Discover the Story of Things at Fairfax House
What if the things around us could talk? What tales would they tell? Would they gossip about their owners? Offer sly commentary on human habits? Serve as witnesses to theft? In the Georgian era, a new type of novel attempted to answer exactly these kinds of questions.
Object narratives (sometimes called it-narratives) made things the centre of attention, turning inanimate items into speaking heroes and heroines. These Georgian versions of Toy Story were jam-packed with adventures and the witty insights gleaned by objects about eighteenth-century homes, people, trade and culture. Most stories focused on coins and banknotes (like shillings, guineas and rupees), as money passed through many different hands. Other stories recounted the adventures and insights of carriages, shoes and waistcoats, and even the Bank of England.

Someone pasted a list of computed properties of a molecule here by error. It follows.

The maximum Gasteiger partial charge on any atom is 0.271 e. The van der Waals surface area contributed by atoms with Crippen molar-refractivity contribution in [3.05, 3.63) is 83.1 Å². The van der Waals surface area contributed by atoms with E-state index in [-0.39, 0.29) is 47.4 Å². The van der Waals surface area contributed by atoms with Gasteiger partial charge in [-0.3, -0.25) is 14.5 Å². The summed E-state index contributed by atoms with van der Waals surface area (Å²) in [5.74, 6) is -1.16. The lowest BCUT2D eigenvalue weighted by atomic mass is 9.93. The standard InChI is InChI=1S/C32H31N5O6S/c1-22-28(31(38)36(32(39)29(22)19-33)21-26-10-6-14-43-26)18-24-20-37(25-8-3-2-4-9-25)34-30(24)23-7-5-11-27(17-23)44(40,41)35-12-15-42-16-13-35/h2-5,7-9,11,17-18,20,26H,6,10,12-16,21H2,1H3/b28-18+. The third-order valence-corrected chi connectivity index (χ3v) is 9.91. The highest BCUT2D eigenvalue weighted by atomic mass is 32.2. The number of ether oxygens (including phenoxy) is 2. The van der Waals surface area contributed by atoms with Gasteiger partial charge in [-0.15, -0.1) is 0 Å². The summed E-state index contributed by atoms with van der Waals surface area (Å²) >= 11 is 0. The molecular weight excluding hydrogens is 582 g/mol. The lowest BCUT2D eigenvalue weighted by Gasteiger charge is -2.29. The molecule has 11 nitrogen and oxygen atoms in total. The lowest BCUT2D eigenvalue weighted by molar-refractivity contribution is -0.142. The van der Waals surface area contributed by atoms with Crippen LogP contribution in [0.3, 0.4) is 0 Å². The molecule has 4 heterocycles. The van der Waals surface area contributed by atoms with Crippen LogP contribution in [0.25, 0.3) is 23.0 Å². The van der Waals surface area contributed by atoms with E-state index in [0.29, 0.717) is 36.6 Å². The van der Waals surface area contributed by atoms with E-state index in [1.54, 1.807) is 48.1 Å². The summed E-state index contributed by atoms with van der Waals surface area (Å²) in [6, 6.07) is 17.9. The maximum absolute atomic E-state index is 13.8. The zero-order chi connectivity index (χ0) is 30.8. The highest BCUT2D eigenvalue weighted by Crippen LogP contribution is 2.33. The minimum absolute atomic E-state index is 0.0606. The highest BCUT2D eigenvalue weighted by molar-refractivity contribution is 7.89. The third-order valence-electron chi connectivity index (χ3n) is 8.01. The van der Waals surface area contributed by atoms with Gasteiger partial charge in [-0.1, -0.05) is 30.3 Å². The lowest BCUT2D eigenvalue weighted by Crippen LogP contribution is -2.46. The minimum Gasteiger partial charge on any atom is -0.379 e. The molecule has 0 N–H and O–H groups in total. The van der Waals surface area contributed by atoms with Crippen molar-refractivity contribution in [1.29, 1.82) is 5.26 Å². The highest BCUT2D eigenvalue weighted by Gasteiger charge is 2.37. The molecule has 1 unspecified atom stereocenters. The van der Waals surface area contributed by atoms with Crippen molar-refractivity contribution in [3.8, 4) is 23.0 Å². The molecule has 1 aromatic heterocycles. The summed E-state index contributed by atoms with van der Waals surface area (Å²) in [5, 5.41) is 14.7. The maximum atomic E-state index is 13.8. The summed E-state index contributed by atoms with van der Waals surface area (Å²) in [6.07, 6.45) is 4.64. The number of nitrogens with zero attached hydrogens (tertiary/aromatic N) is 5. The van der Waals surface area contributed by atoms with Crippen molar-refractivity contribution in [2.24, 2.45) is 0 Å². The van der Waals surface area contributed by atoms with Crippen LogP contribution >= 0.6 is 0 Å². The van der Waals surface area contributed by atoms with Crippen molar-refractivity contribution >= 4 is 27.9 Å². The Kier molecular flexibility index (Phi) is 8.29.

In June 2017, Fairfax House launched The Story of Things project, in partnership with Dr Chloe Wigston Smith of the Department of English and Related Literature at the University of York.
The Story of Things invites pupils and the public to imagine secret histories and hidden mysteries at Fairfax House. What confidences might the pianoforte in the dinning room share? What surprising gossip might the tea caddy glean from ladies in the drawing room? What stealthy behaviour does the bookcase witness in the library? What does the sedan chair know about its passengers?